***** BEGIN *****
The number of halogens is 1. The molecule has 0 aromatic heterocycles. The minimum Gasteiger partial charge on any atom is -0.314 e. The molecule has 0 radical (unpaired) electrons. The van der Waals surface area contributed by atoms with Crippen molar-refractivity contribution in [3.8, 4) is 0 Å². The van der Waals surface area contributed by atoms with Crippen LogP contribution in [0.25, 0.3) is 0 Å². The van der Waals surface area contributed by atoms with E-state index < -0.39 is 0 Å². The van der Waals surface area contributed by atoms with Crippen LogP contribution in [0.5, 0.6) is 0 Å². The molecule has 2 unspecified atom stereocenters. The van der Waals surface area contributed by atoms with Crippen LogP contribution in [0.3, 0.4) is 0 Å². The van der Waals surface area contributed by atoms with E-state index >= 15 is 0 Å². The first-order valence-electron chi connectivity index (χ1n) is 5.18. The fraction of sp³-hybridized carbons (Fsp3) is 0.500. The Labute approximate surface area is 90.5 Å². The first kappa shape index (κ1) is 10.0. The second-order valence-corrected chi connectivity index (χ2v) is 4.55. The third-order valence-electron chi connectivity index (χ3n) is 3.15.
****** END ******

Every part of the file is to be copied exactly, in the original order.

The number of halogens is 1. The molecule has 0 aromatic heterocycles. The minimum Gasteiger partial charge on any atom is -0.314 e. The molecule has 0 radical (unpaired) electrons. The van der Waals surface area contributed by atoms with Crippen molar-refractivity contribution in [3.8, 4) is 0 Å². The van der Waals surface area contributed by atoms with Crippen LogP contribution in [0.25, 0.3) is 0 Å². The van der Waals surface area contributed by atoms with E-state index < -0.39 is 0 Å². The van der Waals surface area contributed by atoms with Crippen LogP contribution in [0.5, 0.6) is 0 Å². The molecule has 2 unspecified atom stereocenters. The van der Waals surface area contributed by atoms with Crippen LogP contribution in [0.3, 0.4) is 0 Å². The van der Waals surface area contributed by atoms with E-state index >= 15 is 0 Å². The first-order valence-electron chi connectivity index (χ1n) is 5.18. The fraction of sp³-hybridized carbons (Fsp3) is 0.500. The Labute approximate surface area is 90.5 Å². The first kappa shape index (κ1) is 10.0. The second-order valence-corrected chi connectivity index (χ2v) is 4.55. The third-order valence-electron chi connectivity index (χ3n) is 3.15.